Lethal Lockdown is next, with Team Cage (Christian Cage, Rhino, Kevin Nash, Matt Morgan & Sting) facing Team Tomko (Tomko, A.J. Styles, James Storm & Team 3-D). It’s basically a War Games match but with only one ring and in six sides of steel, with two wrestlers starting off the match, and a new man being introduced every few minutes. The beginning of this one was quite ingenious. After Christian Cage came to the ring for his team, Tomko came out, but when he was about to enter the ring, it was revealed that A.J. Styles was already in the ring, and he attacked Cage from behind, and as both teams build up their resources in the ring, the brawl goes on, until all ten men are in the ring and the roof comes down onto the cage. So it’s basically ten guys beating the hell out of each other, and damn entertaining to watch, and this year it’s the turn of Styles and Cage to take the crazy bump on top of the cage, after Storm pushes them both off a ladder and through a table, and after all that went on, Rhino got the win for his team, taking Storm out with a gore just after the cowboy had clobbered Morgan with his trademark beer bottle. I’m glad they only do this match once a year, because this is probably one of the best gimmick matches that TNA has right now.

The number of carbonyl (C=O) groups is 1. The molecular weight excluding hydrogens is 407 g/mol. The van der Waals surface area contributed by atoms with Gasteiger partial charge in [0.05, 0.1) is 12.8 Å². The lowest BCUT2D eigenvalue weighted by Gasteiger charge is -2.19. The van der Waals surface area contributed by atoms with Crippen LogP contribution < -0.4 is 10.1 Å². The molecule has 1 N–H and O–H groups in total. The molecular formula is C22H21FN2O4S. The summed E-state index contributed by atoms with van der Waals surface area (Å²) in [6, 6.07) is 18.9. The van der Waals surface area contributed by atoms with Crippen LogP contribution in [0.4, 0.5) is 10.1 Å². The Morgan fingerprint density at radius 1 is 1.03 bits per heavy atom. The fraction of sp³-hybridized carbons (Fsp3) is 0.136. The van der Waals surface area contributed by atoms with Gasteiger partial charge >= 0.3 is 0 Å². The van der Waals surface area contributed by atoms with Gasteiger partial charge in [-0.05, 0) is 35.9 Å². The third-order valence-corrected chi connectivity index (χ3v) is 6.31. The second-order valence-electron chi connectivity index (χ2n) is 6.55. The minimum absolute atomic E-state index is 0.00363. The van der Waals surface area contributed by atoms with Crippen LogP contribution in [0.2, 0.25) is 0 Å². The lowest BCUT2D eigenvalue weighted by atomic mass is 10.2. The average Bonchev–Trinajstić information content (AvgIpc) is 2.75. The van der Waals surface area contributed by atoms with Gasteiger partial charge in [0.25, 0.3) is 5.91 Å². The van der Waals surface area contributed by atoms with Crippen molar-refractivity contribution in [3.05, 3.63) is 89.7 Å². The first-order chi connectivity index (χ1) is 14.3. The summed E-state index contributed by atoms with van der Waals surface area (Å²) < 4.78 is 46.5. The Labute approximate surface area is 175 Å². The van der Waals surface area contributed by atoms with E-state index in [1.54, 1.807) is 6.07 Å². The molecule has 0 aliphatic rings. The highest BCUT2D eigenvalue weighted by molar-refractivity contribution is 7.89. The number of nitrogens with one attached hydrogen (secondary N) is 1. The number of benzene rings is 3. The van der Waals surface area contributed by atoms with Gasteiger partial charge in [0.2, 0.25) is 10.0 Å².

Main event time, as Kurt Angle defends the TNA title against Samoa Joe, and if Joe loses, he has to retire. Interesting to see that Angle is decked out like an MMA fighter for this one. Before the match even begins, Angle spotted his wife Karen sitting at ringside, and insisted that security remove her from the building. As with the Awesome Kong match earlier, I was expecting a lot from this one, and like the Awesome Kong match, this one delivered as well. I’ve only ever seen one match like this before, about six years ago at a WAW show, and for me this was the perfect marriage of professional wrestling and mixed martial arts. This match had me transfixed from the moment it started, and that’s something that doesn’t happen that often. It was awesome, and had so much great action it would literally take me too long to describe everything, and in the end, Joe took Angle down with the muscle buster to get the winning pin and the TNA title victory. I will tell you this now - if this isn’t a match of the year candidate then there really isn’t any justice in this world.
In conclusion - the 2008 version of Lockdown is a perfect example of how they can do things perfectly in one instance, and then spoil it by over-complicating things in another. For me, the excessive stipulations in the Cuffed in the Cage, X Division and Queen of the Cage matches spoiled things a little, and it’s about time that TNA realised that if something is made simple it could become a whole lot more enjoyable.
But this was more than made up for with the main event. Samoa Joe v Kurt Angle is for me already a match of the year candidate, and I wouldn’t be surprised if it wins a stack of awards when voting time comes around. Some have heavily criticised this style of match, but I don’t care, because when I see matches like this I remember just how great it is to be a professional wrestling thing. Kudos to Joe and Kurt for putting on such a great match, and kudos to TNA for having the guys to go through with it.